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1 Proposed new uses for the Ceilometer Network Christine Chiu Ewan OConner, Robin Hogan, James Holmes University of Reading.

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Presentation on theme: "1 Proposed new uses for the Ceilometer Network Christine Chiu Ewan OConner, Robin Hogan, James Holmes University of Reading."— Presentation transcript:

1 1 Proposed new uses for the Ceilometer Network Christine Chiu Ewan OConner, Robin Hogan, James Holmes University of Reading

2 Outline 2 How well the method performs and how we can work together What we propose to observe and why this is new How we retrieve cloud optical depth from ceilometer data

3 Ceilometers have been used to observe aerosols and clouds Cloud base height for all cloud cases Cloud optical depth for thin clouds How about thick clouds? 3

4 Cloud optical depth is the great unknown Differences between climate models: factor 2-4 (Zhang et al., JGR, 2005) Differences between ground-based methods: factor 2-4 (Turner et al., BAMS, 2007) 4

5 5 Multi-filter rotating shadowband radiometer (MFRSR) works only for overcast cases

6 6 AERONET cloud mode provides routine cloud optical depth measurements Normal aerosol mode (sun-seeking) Cloud mode (zenith-pointing) Chiu et al. (JGR, 2010)

7 Fractional day Zenith Radiance (arbitrary unit) cloudy clear solar background light (a lidar noise source) Ceilometers measure zenith radiance too! lidar shoots lidar Sun shoots Signal no

8 8 1-channel zenith radiance measurements are ambiguous for cloud retrievals in a 1D radiative transfer world Cloud optical depth Zenith Radiance plane-parallel 3D simulations

9 Thick clouds – ceilometers active beam is completely attenuated 9

10 10 Use known overcast and clear-sky cases to develop our classification scheme Overcast thick clouds Cloud optical depth > 10 continuously at least for 1 hour Clear-sky Cloud optical depth < 3 continuously at least for 1hour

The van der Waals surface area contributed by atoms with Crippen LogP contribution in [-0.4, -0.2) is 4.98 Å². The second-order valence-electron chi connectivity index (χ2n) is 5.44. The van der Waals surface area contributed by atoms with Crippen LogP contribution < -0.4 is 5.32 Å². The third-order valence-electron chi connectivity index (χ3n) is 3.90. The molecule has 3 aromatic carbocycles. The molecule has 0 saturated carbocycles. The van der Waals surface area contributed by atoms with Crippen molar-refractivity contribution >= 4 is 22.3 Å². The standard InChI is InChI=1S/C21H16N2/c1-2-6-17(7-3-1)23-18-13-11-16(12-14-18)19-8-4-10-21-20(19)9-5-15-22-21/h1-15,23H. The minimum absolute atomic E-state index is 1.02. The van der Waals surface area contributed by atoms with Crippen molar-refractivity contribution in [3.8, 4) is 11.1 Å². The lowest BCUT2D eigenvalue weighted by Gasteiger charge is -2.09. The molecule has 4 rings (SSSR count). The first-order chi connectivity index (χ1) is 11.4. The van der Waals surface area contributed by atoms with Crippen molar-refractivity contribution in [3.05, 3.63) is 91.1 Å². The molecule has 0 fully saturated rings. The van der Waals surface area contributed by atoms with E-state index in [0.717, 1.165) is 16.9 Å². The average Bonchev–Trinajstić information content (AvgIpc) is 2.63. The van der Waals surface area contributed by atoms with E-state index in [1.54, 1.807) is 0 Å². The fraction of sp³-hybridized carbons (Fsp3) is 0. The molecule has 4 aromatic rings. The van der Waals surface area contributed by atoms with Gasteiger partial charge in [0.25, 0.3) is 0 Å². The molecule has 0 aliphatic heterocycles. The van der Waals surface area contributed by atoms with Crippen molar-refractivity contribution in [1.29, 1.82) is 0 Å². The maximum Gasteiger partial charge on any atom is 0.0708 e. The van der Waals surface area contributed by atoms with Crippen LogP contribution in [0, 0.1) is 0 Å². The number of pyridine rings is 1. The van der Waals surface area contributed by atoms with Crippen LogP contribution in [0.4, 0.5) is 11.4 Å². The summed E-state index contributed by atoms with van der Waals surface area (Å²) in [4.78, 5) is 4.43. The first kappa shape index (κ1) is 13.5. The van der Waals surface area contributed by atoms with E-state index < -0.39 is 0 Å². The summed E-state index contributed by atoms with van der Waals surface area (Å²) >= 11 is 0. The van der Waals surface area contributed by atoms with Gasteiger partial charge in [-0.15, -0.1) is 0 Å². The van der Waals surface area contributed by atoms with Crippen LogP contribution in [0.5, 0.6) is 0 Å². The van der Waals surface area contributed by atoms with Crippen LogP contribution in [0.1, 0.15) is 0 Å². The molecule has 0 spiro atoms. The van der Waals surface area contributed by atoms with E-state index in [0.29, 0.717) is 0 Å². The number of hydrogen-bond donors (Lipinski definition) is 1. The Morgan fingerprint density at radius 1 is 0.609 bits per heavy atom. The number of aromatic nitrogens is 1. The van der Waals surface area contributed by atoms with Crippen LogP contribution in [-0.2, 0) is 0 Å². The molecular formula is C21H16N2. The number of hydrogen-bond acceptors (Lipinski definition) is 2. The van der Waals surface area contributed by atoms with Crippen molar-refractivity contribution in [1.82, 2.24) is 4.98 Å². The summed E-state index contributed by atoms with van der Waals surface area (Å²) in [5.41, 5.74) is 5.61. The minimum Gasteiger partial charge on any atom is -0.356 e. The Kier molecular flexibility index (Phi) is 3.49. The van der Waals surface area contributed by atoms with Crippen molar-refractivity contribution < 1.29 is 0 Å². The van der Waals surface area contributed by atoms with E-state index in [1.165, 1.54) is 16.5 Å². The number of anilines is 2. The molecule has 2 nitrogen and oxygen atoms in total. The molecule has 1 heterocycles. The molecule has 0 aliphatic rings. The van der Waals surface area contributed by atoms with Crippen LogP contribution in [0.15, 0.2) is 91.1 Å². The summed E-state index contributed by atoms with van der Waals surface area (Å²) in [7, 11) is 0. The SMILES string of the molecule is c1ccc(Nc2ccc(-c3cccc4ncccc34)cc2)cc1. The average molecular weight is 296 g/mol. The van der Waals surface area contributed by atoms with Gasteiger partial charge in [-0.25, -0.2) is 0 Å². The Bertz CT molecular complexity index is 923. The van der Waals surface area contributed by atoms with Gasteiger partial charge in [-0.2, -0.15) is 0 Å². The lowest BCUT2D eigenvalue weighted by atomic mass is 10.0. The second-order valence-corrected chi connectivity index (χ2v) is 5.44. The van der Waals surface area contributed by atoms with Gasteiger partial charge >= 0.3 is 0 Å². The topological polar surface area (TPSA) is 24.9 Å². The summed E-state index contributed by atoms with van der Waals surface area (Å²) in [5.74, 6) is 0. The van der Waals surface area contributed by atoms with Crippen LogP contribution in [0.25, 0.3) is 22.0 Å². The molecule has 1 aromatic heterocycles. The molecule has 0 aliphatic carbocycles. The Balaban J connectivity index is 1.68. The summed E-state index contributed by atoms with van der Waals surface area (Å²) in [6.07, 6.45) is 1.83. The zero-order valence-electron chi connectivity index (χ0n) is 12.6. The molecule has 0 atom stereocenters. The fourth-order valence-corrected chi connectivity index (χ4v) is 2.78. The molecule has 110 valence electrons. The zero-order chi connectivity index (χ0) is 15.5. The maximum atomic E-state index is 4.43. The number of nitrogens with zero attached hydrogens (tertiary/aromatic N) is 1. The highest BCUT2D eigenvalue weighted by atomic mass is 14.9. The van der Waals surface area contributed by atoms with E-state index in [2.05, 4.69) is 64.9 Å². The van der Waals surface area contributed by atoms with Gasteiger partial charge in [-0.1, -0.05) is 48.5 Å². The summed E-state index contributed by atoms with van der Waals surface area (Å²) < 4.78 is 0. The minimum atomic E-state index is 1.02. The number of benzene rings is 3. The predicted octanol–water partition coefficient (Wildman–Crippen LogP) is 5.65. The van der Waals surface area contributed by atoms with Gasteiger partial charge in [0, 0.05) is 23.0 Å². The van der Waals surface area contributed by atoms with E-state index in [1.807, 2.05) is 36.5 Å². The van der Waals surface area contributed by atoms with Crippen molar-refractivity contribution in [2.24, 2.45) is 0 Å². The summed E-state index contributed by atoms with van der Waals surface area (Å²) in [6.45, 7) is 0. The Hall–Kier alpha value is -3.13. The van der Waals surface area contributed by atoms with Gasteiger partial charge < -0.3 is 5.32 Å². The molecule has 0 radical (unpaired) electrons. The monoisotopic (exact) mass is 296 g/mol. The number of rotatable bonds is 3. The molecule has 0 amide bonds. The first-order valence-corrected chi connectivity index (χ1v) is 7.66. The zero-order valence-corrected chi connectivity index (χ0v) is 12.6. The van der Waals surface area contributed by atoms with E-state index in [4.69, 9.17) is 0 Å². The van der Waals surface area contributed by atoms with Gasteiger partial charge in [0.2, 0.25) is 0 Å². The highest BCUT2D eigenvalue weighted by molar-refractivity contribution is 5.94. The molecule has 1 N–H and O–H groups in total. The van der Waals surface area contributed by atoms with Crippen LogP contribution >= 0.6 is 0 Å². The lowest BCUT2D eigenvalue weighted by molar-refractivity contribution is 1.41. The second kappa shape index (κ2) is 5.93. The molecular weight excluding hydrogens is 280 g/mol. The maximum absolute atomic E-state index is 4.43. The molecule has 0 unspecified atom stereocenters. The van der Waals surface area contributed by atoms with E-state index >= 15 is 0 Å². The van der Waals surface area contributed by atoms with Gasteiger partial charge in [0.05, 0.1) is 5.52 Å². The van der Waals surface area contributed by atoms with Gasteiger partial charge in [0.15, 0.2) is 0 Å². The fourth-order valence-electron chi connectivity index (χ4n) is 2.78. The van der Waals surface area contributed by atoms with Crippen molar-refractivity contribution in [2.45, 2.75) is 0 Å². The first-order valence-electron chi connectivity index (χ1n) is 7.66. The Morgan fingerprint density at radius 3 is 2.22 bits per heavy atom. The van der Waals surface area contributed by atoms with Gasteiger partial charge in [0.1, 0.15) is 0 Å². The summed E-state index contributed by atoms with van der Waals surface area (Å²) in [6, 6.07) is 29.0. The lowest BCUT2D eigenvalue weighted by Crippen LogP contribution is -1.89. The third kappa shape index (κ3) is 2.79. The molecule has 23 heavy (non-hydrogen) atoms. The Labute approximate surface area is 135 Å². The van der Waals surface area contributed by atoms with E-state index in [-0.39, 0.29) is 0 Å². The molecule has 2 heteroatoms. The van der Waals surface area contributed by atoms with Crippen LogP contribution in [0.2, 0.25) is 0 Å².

11 Determine if ceilometers active beam is completely attenuated Find the cloud top layer using cloud flags in Cloudnet products 11 Backscatter signal (sr -1 m -1 ) Range (km) cloud top Calculate the mean backscatter signal from the cloud top to 1 km above

12 12 Histogram of mean backscatter for clear-sky cases This threshold properly indentifies 97% of clear-sky cases counts clear-sky cases clear mean backscatter (log scale) between cloud top and 1km above Altitude (km) cloudy

13 13 Histogram of mean backscatter for overcast clouds This threshold properly indentifies 86% of cloudy cases mean backscatter (log scale) between cloud top and 1km above counts Altitude (km) clearcloudy

14 14 Evaluate our classification scheme using cloud mode retrievals Cloud optical depth from AERONET cloud mode Cloud optical depth from ceilometer drizzling thin clouds time/spatial resolution

15 Intercomparison at Chilbolton and Oklahoma sites 15

16 16 Comparison to other instruments AERONET cloud mode observations Microwave radiometer Cloud radar r eff in μm, Liquid Water Path in g/m 2

17 17 Example from Chilbolton 2010/08/17 Attenuated backscatter coefficient Reflectivity

18 ct75K 18 Retrievals from ceilometer, cloud mode and MWR agree well ct75K Aeronet Time (UTC) Cloud optical depth MWR

19 19 Example – cirrus cloud (Oklahoma) Time (UTC) Attenuated backscatter coefficient Reflectivity

20 20 Retrievals difference could be up to 30% if using a wrong cloud phase water phase ice phase (D180) ice phase (D60) Time (UTC) Cloud optical depth

21 21 Ice water paths derived from various empirical relationships Time (UTC) Ice water path (g/m 2 ) ?

22 22 A more complex case – water cloud and thick ice cloud (Oklahoma) Attenuated backscatter coefficient Reflectivity

23 23 Agreement is shown again for water clouds MWR ceilometer Time (UTC) Retrieved cloud optical depth AERONET

24 24 Cloud optical depth could differ 30 – 40% due to cloud phase Time (UTC) Retrieved cloud optical depth

25 25 Water clouds at the Oklahoma site in 2007 May-November cloud optical depth Occurrence counts

26 26 Difference between ceilometer and lidar applications Pros Seem easier to cross-calibrate ceilometer solar background light data Smaller impact from aerosol and Rayleigh scattering at ceilometer wavelengths Cons Surface albedo could fluctuate quite significantly at 905 nm A few weak water vapor absorption lines around 905 nm

27 Summary The use of solar background light can greatly enhance current cloud products of ceilometer networks Confident about cloud optical depth retrievals for water clouds Continue testing our classification algorithm that distinguishes optically thin and thick clouds A lot of work needs to be done for retrieving ice- and mixed-phase clouds 27


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